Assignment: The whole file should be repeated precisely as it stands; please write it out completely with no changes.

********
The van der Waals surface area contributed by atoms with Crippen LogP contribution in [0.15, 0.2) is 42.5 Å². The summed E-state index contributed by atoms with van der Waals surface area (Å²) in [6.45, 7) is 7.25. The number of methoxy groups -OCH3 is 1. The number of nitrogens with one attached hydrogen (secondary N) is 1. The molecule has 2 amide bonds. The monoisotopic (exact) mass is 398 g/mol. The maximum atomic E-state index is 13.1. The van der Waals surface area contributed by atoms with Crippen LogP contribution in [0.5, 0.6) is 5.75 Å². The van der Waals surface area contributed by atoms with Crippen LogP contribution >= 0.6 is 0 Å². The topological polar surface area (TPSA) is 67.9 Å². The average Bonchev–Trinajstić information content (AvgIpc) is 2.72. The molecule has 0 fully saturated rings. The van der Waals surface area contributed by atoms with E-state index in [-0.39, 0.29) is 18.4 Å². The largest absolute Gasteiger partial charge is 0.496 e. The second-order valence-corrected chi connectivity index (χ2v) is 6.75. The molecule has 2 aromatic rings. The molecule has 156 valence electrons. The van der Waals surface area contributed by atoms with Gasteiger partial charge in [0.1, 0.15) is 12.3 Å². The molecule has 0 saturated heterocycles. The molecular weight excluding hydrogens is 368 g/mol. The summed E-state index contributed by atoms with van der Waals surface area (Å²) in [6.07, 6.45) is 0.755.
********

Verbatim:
The van der Waals surface area contributed by atoms with Crippen LogP contribution in [0.15, 0.2) is 42.5 Å². The summed E-state index contributed by atoms with van der Waals surface area (Å²) in [6.45, 7) is 7.25. The number of methoxy groups -OCH3 is 1. The number of nitrogens with one attached hydrogen (secondary N) is 1. The molecule has 2 amide bonds. The monoisotopic (exact) mass is 398 g/mol. The maximum atomic E-state index is 13.1. The van der Waals surface area contributed by atoms with Crippen LogP contribution in [0.5, 0.6) is 5.75 Å². The van der Waals surface area contributed by atoms with Crippen LogP contribution >= 0.6 is 0 Å². The topological polar surface area (TPSA) is 67.9 Å². The average Bonchev–Trinajstić information content (AvgIpc) is 2.72. The molecule has 0 fully saturated rings. The van der Waals surface area contributed by atoms with E-state index in [-0.39, 0.29) is 18.4 Å². The largest absolute Gasteiger partial charge is 0.496 e. The second-order valence-corrected chi connectivity index (χ2v) is 6.75. The molecule has 2 aromatic rings. The molecule has 156 valence electrons. The van der Waals surface area contributed by atoms with Gasteiger partial charge in [0.1, 0.15) is 12.3 Å². The molecule has 0 saturated heterocycles. The molecular weight excluding hydrogens is 368 g/mol. The summed E-state index contributed by atoms with van der Waals surface area (Å²) in [6.07, 6.45) is 0.755.